This study aims at describing students’ accounts of learning English in out-of-school contexts and their reasoning of how this learning relates to learning English in school. The data consists of interviews with 47 eleven-year-olds. Goffman’s concept of framing is used as an analytic tool. The results are presented in terms of two dimensions of reasoning; Accepted and Non-Accepted Language Learning Environments and Language Learning as Intention or Side-Effect. Results on what environments students regard as important for learning English are also reported.

  • 5.
    Petersen, Ann-Louise
    et al.
    University West, Department of Social and Behavioural Studies, Division for Educational Science and Languages.
    Johansson Bunting, Leona
    University West, Department of Social and Behavioural Studies, Division for Educational Science and Languages.
    Pedagogical Use of Laptops in a One-to-One Environment in a Swedish Primary School2012In: Contemporary Educational Technology, ISSN 1309-517X, Vol. 3, no 4, p. 249-264Article in journal (Refereed)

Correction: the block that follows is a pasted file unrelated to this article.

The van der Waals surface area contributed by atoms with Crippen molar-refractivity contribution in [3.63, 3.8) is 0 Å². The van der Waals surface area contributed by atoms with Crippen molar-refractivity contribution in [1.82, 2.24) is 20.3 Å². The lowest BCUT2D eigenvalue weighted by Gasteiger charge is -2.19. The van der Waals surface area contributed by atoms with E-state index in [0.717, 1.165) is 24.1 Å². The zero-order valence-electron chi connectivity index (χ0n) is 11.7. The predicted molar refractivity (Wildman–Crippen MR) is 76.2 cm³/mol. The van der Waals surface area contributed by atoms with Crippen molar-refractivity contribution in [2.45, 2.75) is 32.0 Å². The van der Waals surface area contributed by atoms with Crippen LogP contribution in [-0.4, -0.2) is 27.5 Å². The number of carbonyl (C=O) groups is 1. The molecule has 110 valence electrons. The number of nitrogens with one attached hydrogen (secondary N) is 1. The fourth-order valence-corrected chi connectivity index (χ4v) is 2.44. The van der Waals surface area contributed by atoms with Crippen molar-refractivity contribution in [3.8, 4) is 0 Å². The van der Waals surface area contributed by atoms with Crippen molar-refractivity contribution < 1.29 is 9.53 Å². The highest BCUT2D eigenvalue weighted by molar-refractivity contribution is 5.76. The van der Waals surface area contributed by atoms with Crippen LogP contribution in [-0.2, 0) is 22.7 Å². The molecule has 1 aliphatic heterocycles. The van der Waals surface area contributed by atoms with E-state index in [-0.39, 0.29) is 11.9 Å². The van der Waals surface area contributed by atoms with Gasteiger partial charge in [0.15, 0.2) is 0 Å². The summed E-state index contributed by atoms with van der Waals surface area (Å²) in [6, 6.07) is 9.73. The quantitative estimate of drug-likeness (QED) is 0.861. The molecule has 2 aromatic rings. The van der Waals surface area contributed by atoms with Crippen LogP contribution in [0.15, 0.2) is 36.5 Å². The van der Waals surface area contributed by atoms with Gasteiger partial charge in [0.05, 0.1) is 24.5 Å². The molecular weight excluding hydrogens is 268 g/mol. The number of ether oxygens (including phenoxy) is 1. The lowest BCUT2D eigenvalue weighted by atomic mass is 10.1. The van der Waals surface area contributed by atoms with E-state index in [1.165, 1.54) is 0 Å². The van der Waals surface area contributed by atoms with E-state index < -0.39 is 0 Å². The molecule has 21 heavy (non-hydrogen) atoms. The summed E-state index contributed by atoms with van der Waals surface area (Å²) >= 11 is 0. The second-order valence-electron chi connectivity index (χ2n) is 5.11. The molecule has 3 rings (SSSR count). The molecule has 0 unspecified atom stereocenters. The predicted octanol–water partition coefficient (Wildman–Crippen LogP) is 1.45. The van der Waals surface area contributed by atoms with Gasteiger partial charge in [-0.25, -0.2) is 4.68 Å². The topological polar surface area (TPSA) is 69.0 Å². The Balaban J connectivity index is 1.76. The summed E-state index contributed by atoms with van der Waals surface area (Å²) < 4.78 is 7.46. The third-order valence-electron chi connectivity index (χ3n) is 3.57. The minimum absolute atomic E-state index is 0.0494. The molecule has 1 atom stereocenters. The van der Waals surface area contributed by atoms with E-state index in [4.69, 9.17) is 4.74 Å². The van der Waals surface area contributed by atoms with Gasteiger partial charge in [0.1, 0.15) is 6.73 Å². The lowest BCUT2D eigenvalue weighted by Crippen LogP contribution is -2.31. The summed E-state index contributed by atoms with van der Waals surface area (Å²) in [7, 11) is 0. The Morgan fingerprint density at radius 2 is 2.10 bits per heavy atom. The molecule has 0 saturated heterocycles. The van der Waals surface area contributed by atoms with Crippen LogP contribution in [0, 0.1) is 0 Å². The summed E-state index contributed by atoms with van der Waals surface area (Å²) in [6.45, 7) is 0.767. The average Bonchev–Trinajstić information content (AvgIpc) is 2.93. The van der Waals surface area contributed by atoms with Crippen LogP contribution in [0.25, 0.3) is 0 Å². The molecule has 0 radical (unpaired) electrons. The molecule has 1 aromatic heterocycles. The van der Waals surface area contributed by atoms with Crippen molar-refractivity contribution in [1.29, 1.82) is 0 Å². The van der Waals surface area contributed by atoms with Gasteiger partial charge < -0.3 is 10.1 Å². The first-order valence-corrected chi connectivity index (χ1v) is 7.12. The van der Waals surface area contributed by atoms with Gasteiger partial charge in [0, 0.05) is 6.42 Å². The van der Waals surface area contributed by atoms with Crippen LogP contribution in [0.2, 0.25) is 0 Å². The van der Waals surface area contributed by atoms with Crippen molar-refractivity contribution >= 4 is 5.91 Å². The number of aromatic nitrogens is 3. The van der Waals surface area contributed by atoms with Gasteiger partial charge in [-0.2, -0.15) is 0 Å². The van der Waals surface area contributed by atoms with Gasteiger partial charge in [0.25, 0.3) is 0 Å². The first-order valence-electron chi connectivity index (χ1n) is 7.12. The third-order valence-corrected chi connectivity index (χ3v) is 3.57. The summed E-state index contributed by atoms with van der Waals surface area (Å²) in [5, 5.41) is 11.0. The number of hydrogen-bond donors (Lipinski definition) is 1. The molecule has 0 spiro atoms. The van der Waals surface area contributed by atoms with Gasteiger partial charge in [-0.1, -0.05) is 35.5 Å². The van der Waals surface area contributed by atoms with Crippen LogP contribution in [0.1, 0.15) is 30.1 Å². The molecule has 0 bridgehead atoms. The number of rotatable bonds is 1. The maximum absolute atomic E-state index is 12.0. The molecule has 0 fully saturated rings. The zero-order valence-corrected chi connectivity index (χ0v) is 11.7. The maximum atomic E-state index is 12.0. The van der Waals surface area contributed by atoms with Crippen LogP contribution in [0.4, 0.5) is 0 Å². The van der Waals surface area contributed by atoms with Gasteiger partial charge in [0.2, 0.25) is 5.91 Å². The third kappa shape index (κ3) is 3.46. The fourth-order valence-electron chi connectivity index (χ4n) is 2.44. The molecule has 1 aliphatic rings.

Abstract [en]

    This article focuses on computing in teaching. It focuses on the differences between a traditional view of teaching and a view where the teacher no longer is the knowledge broker but more of a coordinator or a coach. The empirical examples stem from a research project called "One computer one pupil", a study of two classes in year three with children aged 9 and two classes in year five with children aged 11 in a Swedish primary school. When the project started the pupils had been using the computers for about 2,5 years. In contrast to the teacher in grade five, the classes in year three had teachers with a great interest in developing ICT. The children became very skilled in using ICT and working with the laptop was very popular. According to the theoretical model of Voogt (2008), features of a "traditional pedagogy", like prescriptions of the activities, were mixed with elements of an "emerging pedagogy", where the pupils in collaboration performed their tasks in a creative way. However, some of the classroom work was quite unfocused relative to the goals of the subject. Instead of using the technology to reach the goals of the subject, the technology more or less became a goal in itself. To follow up ten Brummelhuis’ and Kuiper’s (2008) terms technology push and educational pull, we have added the term "technology pull."